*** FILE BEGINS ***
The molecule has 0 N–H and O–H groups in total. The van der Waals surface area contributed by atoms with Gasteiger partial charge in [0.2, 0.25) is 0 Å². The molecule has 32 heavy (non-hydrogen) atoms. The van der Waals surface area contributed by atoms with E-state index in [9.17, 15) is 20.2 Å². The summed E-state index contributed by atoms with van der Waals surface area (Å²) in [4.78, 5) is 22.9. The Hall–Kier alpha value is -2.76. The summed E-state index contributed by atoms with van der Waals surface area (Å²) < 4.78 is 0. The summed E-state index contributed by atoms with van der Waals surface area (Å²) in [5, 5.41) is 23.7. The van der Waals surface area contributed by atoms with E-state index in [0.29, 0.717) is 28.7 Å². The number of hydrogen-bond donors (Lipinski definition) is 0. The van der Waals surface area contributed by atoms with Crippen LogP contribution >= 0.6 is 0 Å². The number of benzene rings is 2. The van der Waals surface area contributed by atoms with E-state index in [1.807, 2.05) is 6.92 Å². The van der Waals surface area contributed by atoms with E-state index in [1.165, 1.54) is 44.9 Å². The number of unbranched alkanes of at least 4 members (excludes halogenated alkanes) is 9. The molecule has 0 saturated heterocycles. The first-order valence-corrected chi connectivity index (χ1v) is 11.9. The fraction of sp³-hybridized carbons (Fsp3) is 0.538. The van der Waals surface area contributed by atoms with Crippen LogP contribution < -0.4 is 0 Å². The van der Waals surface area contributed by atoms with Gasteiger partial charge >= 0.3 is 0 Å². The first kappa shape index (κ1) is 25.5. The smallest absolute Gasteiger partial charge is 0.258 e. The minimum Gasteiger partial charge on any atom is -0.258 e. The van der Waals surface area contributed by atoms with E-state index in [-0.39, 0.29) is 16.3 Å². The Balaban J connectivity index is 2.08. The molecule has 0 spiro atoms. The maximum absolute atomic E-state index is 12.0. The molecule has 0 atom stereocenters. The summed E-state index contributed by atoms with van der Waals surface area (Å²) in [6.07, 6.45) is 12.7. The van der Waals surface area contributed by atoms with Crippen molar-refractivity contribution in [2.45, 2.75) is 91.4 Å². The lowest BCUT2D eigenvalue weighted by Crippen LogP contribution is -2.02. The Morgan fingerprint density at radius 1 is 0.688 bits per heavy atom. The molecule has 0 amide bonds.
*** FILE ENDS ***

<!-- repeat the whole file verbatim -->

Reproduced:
The molecule has 0 N–H and O–H groups in total. The van der Waals surface area contributed by atoms with Gasteiger partial charge in [0.2, 0.25) is 0 Å². The molecule has 32 heavy (non-hydrogen) atoms. The van der Waals surface area contributed by atoms with E-state index in [9.17, 15) is 20.2 Å². The summed E-state index contributed by atoms with van der Waals surface area (Å²) in [4.78, 5) is 22.9. The Hall–Kier alpha value is -2.76. The summed E-state index contributed by atoms with van der Waals surface area (Å²) < 4.78 is 0. The summed E-state index contributed by atoms with van der Waals surface area (Å²) in [5, 5.41) is 23.7. The van der Waals surface area contributed by atoms with E-state index in [0.29, 0.717) is 28.7 Å². The number of hydrogen-bond donors (Lipinski definition) is 0. The van der Waals surface area contributed by atoms with Crippen LogP contribution >= 0.6 is 0 Å². The number of benzene rings is 2. The van der Waals surface area contributed by atoms with E-state index in [1.807, 2.05) is 6.92 Å². The van der Waals surface area contributed by atoms with E-state index in [1.165, 1.54) is 44.9 Å². The number of unbranched alkanes of at least 4 members (excludes halogenated alkanes) is 9. The molecule has 0 saturated heterocycles. The first-order valence-corrected chi connectivity index (χ1v) is 11.9. The fraction of sp³-hybridized carbons (Fsp3) is 0.538. The van der Waals surface area contributed by atoms with Crippen LogP contribution < -0.4 is 0 Å². The van der Waals surface area contributed by atoms with Gasteiger partial charge >= 0.3 is 0 Å². The first kappa shape index (κ1) is 25.5. The smallest absolute Gasteiger partial charge is 0.258 e. The minimum Gasteiger partial charge on any atom is -0.258 e. The van der Waals surface area contributed by atoms with E-state index in [-0.39, 0.29) is 16.3 Å². The Balaban J connectivity index is 2.08. The molecule has 0 spiro atoms. The maximum absolute atomic E-state index is 12.0. The molecule has 0 atom stereocenters. The summed E-state index contributed by atoms with van der Waals surface area (Å²) in [6.07, 6.45) is 12.7. The van der Waals surface area contributed by atoms with Crippen molar-refractivity contribution in [2.45, 2.75) is 91.4 Å². The lowest BCUT2D eigenvalue weighted by Crippen LogP contribution is -2.02. The Morgan fingerprint density at radius 1 is 0.688 bits per heavy atom. The molecule has 0 amide bonds.